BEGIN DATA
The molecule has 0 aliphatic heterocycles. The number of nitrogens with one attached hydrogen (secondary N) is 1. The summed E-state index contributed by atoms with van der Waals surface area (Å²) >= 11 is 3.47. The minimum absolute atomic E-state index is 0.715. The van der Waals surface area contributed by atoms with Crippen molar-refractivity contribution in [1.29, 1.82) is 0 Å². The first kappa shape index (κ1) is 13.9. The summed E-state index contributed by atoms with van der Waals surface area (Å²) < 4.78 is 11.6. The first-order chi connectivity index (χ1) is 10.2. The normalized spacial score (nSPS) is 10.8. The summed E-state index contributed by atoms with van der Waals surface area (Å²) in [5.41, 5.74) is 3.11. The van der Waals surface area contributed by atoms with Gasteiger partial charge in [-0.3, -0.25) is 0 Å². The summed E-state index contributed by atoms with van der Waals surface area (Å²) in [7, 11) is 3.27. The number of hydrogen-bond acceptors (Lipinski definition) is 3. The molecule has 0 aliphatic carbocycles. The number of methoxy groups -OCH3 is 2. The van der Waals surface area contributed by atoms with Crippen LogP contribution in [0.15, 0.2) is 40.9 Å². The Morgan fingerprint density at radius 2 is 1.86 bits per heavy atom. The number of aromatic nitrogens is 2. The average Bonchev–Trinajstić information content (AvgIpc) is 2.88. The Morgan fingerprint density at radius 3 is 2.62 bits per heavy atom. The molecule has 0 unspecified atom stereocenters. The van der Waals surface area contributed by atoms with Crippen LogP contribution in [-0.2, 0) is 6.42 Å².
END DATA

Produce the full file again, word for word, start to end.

The molecule has 0 aliphatic heterocycles. The number of nitrogens with one attached hydrogen (secondary N) is 1. The summed E-state index contributed by atoms with van der Waals surface area (Å²) >= 11 is 3.47. The minimum absolute atomic E-state index is 0.715. The van der Waals surface area contributed by atoms with Crippen molar-refractivity contribution in [1.29, 1.82) is 0 Å². The first kappa shape index (κ1) is 13.9. The summed E-state index contributed by atoms with van der Waals surface area (Å²) < 4.78 is 11.6. The first-order chi connectivity index (χ1) is 10.2. The normalized spacial score (nSPS) is 10.8. The summed E-state index contributed by atoms with van der Waals surface area (Å²) in [5.41, 5.74) is 3.11. The van der Waals surface area contributed by atoms with Gasteiger partial charge in [-0.3, -0.25) is 0 Å². The summed E-state index contributed by atoms with van der Waals surface area (Å²) in [7, 11) is 3.27. The number of hydrogen-bond acceptors (Lipinski definition) is 3. The molecule has 0 aliphatic carbocycles. The number of methoxy groups -OCH3 is 2. The van der Waals surface area contributed by atoms with Crippen LogP contribution in [0.15, 0.2) is 40.9 Å². The Morgan fingerprint density at radius 2 is 1.86 bits per heavy atom. The number of aromatic nitrogens is 2. The average Bonchev–Trinajstić information content (AvgIpc) is 2.88. The Morgan fingerprint density at radius 3 is 2.62 bits per heavy atom. The molecule has 0 unspecified atom stereocenters. The van der Waals surface area contributed by atoms with Crippen LogP contribution in [-0.2, 0) is 6.42 Å².